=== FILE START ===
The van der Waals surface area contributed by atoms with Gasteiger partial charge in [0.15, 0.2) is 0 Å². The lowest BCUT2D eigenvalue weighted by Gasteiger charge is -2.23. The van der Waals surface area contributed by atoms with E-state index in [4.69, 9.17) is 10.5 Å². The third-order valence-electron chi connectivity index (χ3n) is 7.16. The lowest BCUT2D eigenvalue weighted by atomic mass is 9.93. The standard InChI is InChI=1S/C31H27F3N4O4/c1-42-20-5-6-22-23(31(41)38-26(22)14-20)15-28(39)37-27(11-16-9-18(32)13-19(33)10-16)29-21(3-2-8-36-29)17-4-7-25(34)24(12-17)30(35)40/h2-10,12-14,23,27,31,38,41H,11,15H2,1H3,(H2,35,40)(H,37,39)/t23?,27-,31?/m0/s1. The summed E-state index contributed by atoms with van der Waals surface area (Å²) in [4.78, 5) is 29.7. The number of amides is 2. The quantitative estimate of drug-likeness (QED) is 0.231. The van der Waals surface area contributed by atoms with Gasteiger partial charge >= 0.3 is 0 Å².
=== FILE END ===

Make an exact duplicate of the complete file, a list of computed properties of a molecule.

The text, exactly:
The van der Waals surface area contributed by atoms with Gasteiger partial charge in [0.15, 0.2) is 0 Å². The lowest BCUT2D eigenvalue weighted by Gasteiger charge is -2.23. The van der Waals surface area contributed by atoms with E-state index in [4.69, 9.17) is 10.5 Å². The third-order valence-electron chi connectivity index (χ3n) is 7.16. The lowest BCUT2D eigenvalue weighted by atomic mass is 9.93. The standard InChI is InChI=1S/C31H27F3N4O4/c1-42-20-5-6-22-23(31(41)38-26(22)14-20)15-28(39)37-27(11-16-9-18(32)13-19(33)10-16)29-21(3-2-8-36-29)17-4-7-25(34)24(12-17)30(35)40/h2-10,12-14,23,27,31,38,41H,11,15H2,1H3,(H2,35,40)(H,37,39)/t23?,27-,31?/m0/s1. The summed E-state index contributed by atoms with van der Waals surface area (Å²) in [4.78, 5) is 29.7. The number of amides is 2. The quantitative estimate of drug-likeness (QED) is 0.231. The van der Waals surface area contributed by atoms with Gasteiger partial charge >= 0.3 is 0 Å².